Online gaming has become a huge part of youth and adult culture. But why is it so engaging? Learn more about online gaming, and common forms such as MMORPGs, LAN parties, and serious games.
This will help you to:
- understand the online gaming trend
- understand the types of online gaming
- talk to young people about internet use
About online gaming
Humans are playful creatures. Gaming, like most play, provides small achievements, rewards, competition and social collaboration in a way that people enjoy. Computer games can use a PC or console, such as Playstation, X-Box or Nintendo, and can be connected to the Internet to get bonus features or to play with other players using the same game. There are also many web-based games that utilise Flash Player. Facebook has many of these games, which people use to kill time while waiting for responses from friends, while also strengthening social connections through shared gaming with their friends.
Games can have virtual economies with real-world value. Players that do well can win prizes in some games, and some games allow users to generate their own content that can be bought, sold, or traded. More commonly, valued items can be a result of long game play that can represent a significant investment of both time and membership fees.
The tendencies towards play and striving to achieve rewards can be used to engage people in behaviour that isn't traditionally fun, like completing marketing surveys. "Gamification" uses game techniques, like achievement badges, to reward the desired behaviour, which is often engagement with a particular product or site. This strategy can also be used to encourage better mental health outcomes.
MMORPGs (Massive Multiplayer Online Role Playing Games)
Users compete and collaborate within a shared virtual universe, often forming 'guilds' to work together to achieve shared goals within the game. A well known example is World of Warcraft, although there are many others.
LAN (Local Area Network) parties
Players all join a localised network to play games together, often in cafes or at a single house. They are social and competitive events that require a high-speed connection that can handle a lot of traffic.
Serious gaming and edutainment
A serious game is a term used to refer to software or hardware applications developed with game technology and game design principles for a primary purpose of learning rather than pure entertainment. In simple terms, it refers to technology-mediated learning.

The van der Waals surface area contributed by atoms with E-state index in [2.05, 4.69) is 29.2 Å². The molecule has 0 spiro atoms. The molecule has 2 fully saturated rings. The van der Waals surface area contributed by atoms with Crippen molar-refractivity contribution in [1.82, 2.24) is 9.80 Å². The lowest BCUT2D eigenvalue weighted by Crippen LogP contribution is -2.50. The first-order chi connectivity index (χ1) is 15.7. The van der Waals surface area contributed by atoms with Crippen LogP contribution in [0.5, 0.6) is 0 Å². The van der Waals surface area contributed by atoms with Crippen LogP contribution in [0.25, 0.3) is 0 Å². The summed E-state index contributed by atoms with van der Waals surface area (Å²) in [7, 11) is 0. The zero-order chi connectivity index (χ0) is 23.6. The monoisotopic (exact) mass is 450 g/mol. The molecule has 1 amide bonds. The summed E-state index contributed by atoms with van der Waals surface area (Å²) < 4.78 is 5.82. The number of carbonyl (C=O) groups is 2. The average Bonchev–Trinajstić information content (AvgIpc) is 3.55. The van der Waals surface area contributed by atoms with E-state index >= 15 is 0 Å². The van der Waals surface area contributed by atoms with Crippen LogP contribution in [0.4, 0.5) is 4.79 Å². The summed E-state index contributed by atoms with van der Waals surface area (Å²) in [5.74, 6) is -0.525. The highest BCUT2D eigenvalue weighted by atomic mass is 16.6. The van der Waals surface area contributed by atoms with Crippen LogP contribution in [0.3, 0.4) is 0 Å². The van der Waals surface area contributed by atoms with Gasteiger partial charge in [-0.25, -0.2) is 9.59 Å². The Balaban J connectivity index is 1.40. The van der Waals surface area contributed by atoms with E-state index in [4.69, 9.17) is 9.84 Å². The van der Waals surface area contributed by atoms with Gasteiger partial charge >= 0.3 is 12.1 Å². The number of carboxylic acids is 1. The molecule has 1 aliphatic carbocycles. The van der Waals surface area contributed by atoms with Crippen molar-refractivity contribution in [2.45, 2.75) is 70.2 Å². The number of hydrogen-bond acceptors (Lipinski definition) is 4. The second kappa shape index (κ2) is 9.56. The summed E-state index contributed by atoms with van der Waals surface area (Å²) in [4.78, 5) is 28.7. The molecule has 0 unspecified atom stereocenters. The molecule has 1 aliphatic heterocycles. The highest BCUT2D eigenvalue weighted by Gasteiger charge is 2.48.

Serious games are designed with the intention of improving some specific aspect of learning and players come to serious games with that expectation. Serious games are used in emergency services training, in military training, in corporate education, in health care and in many other sectors of society. They can also be found at every level of education.
While most serious games are developed in order to promote or teach something to the players that the producers are already aware of, one medical researcher recently produced a game called FoldIt, where players use their intuition and spatial analysis skills to collaborate and compete in solving for the molecular structure of protein compounds. A retrovirus enzyme whose structure has eluded researchers for a decade was solved within 3 weeks by gamers, which has real world implications in retroviral drug development in HIV treatment.
Serious games and learning
Serious games have a stated goal and rules to guide players to that goal. The goal can be fanciful or purposeful, and a game that is well designed results in meaningful achievement of these goals. When the game focuses on achievement and education, yet preserves the playfulness and fun of playing, serious learning is possible.
Mental health specific serious games
In the past ReachOut.com has developed serious games such as Reach Out Central, a Cognitive Behaviour Therapy game that encourages users to explore how they approach and react to situations, and encourage them to develop positive thought patterns.
An independent controlled trial evaluation conducted by Swinburne University of Technology in 2008 found that ROC reduced psychological distress, alcohol use and avoidance behaviour, and improved life satisfaction, resilience, problem solving and help seeking.